What is Independent Investment Advice?

While many highly qualified individuals can give you some good independent investment advice, each investor has different expectations and risk tolerance that should be considered before dispensing specific investment counselling. A few basic aspects need to be clear in your mind to help you achieve the best results from your investments. These include investing amount, investment objective, risk appetite and investment horizon.

All investments involve a balancing act between the return from your investments and the risk you are willing to undertake. You may want to diversify your portfolio with a mixture of medium to high-risk investments with low risk investments to achieve an appropriate risk-reward balance to suit your risk tolerance. A few major types of low to moderate risk investment options and the risks associated with these are highlighted below:

Savings Accounts

Cash Investment is the most common form of investments. They include products such as interest bearing bank accounts and high yielding savings accounts. This is one of the safest forms of investment where your capital is protected and available at all times. However, given the low risks associated with this investment, returns are fairly nominal. You may want to keep a portion your short-term core savings in interest bearing savings accounts.

Term Deposits or Certificate of Deposits (CDs)

Term deposits are an investment where you lock in your capital for a certain term ranging from 3 months to 5 years with a guaranteed interest rate. Your income remains secured, but given the fixed term requirement, your asset may be somewhat illiquid during the term. A portion of your portfolio that you can afford to lock in for a predefined period should be placed into CDs for a better return than simple savings accounts. CD return rates can vary between 1 to 4 percent returns, depending on the amount of time the money is in the account and the balance itself.

Mutual Funds

Mutual funds are collective investments where many investors are allowed to invest in a diversified portfolio of stocks, bonds and other vehicles, where money is traded on regular basis. They are basically money market instruments.  They fluctuate on the basis fluctuations if the market value of the individual components of the mutual fund. Mutual funds have various categories with varying risk-reward combinations to suit any need. Your capital is no longer protected from market fluctuations. You may choose to invest in mutual funds as opposed to stocks to have a more diversified, and hence slightly less risky investment than stocks.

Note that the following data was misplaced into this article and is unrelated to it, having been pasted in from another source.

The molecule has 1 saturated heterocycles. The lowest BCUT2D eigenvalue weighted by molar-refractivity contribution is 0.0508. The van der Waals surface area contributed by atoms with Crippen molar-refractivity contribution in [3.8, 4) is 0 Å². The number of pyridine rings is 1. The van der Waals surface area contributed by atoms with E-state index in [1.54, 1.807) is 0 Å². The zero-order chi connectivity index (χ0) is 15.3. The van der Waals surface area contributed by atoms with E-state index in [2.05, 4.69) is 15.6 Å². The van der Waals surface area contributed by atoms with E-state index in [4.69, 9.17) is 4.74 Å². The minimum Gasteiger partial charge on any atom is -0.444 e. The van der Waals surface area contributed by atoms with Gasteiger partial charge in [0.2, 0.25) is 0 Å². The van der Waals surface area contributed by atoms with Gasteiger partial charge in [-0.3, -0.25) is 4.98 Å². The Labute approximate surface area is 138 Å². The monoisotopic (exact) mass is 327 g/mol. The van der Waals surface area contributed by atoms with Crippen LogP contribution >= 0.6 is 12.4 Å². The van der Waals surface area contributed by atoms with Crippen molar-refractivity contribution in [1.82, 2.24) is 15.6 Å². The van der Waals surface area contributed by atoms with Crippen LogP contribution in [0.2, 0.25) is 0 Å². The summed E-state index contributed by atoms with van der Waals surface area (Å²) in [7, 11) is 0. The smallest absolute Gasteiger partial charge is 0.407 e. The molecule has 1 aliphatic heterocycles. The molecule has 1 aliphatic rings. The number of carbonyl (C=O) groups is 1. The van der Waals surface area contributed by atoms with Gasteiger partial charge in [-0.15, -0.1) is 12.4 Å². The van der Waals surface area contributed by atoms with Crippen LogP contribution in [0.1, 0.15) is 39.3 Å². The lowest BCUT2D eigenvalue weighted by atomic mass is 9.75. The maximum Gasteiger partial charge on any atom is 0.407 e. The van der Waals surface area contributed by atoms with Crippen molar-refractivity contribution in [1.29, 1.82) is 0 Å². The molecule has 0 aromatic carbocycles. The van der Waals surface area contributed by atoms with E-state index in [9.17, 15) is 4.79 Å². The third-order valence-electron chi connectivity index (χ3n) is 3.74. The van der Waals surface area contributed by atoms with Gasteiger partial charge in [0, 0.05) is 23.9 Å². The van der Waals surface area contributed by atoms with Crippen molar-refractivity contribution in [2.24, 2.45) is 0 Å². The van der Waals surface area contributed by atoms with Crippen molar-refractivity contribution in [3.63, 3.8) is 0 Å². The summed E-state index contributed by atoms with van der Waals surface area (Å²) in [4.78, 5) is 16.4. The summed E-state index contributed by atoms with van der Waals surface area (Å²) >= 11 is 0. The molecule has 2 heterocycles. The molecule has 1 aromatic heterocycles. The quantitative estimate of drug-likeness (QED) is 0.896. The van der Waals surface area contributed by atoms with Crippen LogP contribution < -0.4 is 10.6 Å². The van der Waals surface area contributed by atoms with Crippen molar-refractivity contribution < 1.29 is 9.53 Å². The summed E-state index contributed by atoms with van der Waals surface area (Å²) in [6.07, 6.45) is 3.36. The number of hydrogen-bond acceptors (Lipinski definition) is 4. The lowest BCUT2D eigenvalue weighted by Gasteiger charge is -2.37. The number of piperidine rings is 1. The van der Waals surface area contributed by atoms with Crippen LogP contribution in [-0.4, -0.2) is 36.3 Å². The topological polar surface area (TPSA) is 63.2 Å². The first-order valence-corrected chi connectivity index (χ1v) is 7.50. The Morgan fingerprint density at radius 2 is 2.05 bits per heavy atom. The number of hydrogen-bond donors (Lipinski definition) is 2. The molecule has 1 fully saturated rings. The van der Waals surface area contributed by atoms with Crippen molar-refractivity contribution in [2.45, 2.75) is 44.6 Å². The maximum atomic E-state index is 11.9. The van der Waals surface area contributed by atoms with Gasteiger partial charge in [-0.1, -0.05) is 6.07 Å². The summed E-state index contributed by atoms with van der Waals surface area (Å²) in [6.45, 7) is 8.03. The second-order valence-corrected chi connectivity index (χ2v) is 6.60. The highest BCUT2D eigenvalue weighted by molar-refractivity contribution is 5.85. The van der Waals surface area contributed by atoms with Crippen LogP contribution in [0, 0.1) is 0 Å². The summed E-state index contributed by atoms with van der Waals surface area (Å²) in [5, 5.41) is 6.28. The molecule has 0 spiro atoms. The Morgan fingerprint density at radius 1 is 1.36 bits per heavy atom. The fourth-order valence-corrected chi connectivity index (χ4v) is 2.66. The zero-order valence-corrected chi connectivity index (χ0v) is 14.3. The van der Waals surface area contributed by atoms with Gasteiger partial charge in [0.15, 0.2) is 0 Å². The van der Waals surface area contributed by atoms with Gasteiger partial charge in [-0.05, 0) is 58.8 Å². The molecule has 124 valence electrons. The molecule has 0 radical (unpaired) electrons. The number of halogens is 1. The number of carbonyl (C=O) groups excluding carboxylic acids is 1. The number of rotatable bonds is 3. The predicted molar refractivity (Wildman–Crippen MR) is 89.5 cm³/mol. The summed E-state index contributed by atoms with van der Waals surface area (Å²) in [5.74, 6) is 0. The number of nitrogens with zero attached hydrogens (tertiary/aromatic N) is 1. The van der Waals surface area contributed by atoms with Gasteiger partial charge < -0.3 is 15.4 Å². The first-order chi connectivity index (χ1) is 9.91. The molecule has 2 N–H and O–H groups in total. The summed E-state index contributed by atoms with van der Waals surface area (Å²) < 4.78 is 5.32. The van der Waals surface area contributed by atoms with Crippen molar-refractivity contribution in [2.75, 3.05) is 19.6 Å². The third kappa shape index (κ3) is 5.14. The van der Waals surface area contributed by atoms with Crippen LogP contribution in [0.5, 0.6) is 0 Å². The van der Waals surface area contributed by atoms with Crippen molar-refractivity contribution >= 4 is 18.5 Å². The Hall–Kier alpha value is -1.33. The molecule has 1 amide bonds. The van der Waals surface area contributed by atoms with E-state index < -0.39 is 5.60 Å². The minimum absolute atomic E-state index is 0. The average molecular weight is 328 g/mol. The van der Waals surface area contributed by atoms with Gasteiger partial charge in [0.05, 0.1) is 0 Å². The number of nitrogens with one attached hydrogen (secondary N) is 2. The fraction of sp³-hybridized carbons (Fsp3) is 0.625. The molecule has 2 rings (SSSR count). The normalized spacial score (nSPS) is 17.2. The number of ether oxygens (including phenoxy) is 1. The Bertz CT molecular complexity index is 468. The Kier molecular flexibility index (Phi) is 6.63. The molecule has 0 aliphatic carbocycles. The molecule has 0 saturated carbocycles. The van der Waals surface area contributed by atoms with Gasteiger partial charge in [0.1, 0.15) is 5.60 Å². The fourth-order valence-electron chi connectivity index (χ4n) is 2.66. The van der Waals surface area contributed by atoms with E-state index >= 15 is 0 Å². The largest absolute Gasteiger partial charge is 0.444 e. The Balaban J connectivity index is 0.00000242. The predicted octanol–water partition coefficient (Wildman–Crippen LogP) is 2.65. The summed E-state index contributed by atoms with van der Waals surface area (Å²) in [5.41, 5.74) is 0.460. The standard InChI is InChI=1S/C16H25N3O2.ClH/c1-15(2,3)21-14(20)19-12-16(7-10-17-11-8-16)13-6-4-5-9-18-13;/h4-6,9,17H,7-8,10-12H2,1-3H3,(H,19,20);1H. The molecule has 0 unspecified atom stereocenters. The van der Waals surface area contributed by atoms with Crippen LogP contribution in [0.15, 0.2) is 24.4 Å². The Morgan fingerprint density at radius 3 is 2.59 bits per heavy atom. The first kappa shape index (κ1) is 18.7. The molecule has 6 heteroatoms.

Bonds have been very successful in the past few years. In bonds, you loan your money for a set amount of time at a predetermined interest rate, which can both be fixed or variable, and receive regular interest payments. The price of the bonds increases when interest rates fall, and decreases when interest rates rise. At the end of the term, you receive a payment equal to the bond’s face value. Bonds can have a varying risk factor and corresponding returns depending on the credit worthiness of the issuing party. Bonds can result in loss of capital as well if not held to maturity, or in case of default of the issuing party. If you are looking for a fixed income investment vehicle, then consider bonds as part of your portfolio and also safeguard you in the event of prime interest rate falling.

Shares / Stocks

Shares or stocks represent ownership in a company. When you buy a share, you become a part owner in the company and become entitled to share in its future value and profits. If the company is in profit then the value of the shares increases and vice versa. These investments also come with potentially higher returns but with higher risk. Ordinary shares also come with voting rights that may allow you to vote on decisions regarding the corporation’s future strategy. Liquidity of stock based investments may vary based on volumes of the share traded on the relevant stock exchange. Invest in stocks if you want ownership and potential voting rights in the company you invest in.

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